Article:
Join Director of Wick Society, Ian Leith, for an engaging talk on Wick Heritage’s activities, with a special focus on their Johnston Photography Collection. The Johnston Collection represents the work of three generations of Caithness photographers who captured images of life in and around the area between 1863 and 1975. During that period they produced around a hundred thousand glass plate negatives. Of these, around fifty thousand survive and are held in trust by the Wick Society.
The Johnstons captured an era when Wick was the herring capital of Europe. The silver darlings (as the herring were fondly known) used to attract over a thousand boats which crowded the harbour during August and September each year, and thousands of migrant workers would swell the town’s population. They were photographed preparing the boats, setting sails, landing catches, and onshore in scenes of intense activity. Also photographed were teams of workers who gutted, cured, packed, and carted the salted herring for export across the world.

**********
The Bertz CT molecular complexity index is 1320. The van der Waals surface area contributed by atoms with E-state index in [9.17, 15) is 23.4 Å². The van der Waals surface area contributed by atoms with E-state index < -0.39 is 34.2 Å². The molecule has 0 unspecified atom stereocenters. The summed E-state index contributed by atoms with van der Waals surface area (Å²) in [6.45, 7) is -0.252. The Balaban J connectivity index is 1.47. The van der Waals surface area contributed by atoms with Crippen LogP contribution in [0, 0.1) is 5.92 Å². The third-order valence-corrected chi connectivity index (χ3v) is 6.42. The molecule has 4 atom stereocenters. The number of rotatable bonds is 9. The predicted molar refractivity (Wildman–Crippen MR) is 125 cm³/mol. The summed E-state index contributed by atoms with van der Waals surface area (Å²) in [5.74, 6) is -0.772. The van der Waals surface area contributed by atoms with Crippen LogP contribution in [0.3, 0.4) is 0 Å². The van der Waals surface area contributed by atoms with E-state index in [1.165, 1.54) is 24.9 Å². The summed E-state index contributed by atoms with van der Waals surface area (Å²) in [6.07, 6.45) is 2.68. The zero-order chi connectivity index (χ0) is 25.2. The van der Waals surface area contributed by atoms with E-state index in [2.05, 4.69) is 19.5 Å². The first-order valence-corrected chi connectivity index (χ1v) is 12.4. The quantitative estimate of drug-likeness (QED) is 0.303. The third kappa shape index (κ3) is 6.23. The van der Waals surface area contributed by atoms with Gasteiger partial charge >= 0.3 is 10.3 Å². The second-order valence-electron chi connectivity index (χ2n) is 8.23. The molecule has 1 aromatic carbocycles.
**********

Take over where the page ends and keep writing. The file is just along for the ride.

The collection represents a unique record of Wick’s development and its importance as a major herring fishing port, as well as unique scenes from many other areas of industry and general life across Caithness and Sutherland.